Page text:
I’ve always maintained that hitting or yelling at a dog in anger does very little good to correct behaviors. When it comes to training or correcting a bad behavior positive reinforcement and an even keel are the way to go. When dealing with a Border Collie I would say this is doubly true. Border Collies are sensitive dogs…far more so than any other breed I’ve had before. This breed is so darn smart, strong willed and alert they respond much better to redirection. You’ve got to take that energy in them and redirect it to something else. On top of that, and I really do not know if this is a breed trait or just our dog, Border Collies seem to be amazingly sensitive to their owners. They aim to please so much that when they feel they have done something wrong or disappointed you it can literally be seen in their face and body language. Of course I have had other dogs in the past that have been in tune with human emotions (happy, sad, sick, etc) but nothing anywhere close to our Border Collie.
I think the first time that this really showed itself was when Ned the Border Collie was around 8 months old. I was in the middle of a kitchen remodel at our home and I was using one of those battery operated finish nailers. These are amazing handy tools to have around! So it was a Saturday morning, the wife was out at the store and Ned was supervising my work. While putting up a piece of trim I managed to shoot a finish nail right through my thumb. I shot the nail through the trim and into the wall where it struck the head of another nail in the framing. The tip of the finish nail bent around and came out the side of the trim, entered the tip of my thumb and stuck out through the thumbnail. This was, to say the least, shockingly painful.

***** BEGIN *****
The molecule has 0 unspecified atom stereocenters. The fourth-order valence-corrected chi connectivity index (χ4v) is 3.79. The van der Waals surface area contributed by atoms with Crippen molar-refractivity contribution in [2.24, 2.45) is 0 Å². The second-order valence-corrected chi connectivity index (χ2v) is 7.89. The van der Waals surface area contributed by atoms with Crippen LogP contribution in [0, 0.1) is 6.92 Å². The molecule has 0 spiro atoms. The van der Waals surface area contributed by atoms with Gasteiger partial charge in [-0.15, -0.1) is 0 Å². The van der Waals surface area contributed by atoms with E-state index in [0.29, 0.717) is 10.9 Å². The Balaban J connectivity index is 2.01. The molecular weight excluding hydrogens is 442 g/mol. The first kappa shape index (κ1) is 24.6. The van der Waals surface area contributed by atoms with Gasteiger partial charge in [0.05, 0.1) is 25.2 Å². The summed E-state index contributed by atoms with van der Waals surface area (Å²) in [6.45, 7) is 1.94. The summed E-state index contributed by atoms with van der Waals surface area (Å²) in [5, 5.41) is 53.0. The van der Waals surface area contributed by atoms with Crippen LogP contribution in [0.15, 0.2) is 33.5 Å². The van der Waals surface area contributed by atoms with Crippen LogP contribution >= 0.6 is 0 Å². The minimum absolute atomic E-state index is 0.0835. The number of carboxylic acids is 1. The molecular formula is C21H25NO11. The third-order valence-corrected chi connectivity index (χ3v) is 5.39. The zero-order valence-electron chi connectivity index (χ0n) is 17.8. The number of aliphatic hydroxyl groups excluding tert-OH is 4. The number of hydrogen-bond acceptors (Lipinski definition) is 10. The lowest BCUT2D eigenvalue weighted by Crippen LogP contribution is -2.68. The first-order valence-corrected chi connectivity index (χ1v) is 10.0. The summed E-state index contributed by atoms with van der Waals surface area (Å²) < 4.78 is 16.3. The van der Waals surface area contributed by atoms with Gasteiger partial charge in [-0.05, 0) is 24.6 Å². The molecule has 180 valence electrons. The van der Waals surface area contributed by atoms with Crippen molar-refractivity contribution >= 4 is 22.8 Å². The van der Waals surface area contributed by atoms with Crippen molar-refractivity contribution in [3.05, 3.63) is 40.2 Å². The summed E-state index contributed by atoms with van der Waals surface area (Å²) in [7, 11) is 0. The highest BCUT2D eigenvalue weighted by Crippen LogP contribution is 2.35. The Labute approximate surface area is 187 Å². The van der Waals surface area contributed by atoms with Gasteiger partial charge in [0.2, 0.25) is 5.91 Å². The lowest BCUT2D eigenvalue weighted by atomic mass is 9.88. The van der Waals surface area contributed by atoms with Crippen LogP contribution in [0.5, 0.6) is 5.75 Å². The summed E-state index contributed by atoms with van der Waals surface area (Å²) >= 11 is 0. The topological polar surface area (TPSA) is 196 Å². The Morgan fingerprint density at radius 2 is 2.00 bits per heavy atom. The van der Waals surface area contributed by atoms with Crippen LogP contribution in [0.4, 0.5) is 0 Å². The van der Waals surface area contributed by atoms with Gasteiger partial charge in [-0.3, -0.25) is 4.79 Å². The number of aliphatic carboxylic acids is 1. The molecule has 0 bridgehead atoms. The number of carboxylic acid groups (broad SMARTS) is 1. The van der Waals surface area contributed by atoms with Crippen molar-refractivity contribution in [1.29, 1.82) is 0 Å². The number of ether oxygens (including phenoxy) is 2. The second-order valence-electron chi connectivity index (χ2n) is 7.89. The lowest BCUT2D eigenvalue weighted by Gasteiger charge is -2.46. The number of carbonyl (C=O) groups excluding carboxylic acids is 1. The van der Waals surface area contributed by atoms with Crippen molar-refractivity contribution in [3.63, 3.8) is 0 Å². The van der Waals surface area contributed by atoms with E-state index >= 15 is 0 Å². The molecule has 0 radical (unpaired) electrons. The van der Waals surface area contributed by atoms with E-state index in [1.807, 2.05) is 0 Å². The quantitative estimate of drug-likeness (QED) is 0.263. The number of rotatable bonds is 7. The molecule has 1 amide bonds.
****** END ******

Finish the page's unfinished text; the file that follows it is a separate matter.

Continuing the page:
I roared, yanked my thumb off the nail, dropped the finish nailer onto the stove (which made a hell of a racket) and went to the sink to clean the wound. If you have even done something this dumb you may know how amazingly painful it can be. My thumb felt like it was the size of a soda can and was throbbing to beat the band. Of course the wife comes home right about this time, sees the blood all over the place and sort of freaks out a little bit. Long story short we cleaned it out and bandaged it up (and yes, I lost the thumbnail) and figured it was time for a break from the remodeling project.
We found our Border Collie upstairs, in a corner of a room as far away from the kitchen as he could get. We had never really seen him in such a state. I figure it was because of the noise from the tool hitting the stove that scared him however not so. As time went on we realized that he was so intone with our moods and emotions that we could correct his behavior simply using our tone of voice. For example on the rare occasion we caught him chewing on something, after he got out of the puppy phase, he was not supposed to we would say, not yell, “Awww…Ned.” in a sarcastically disappointed voice. His ears would drop, and he would slink off to a corner. He knew he was doing something incorrect and responded to our tone of voice. This trend has continued to the point where the dog knows and responds to happy, sad, approving, disappointed and excited tones of voice.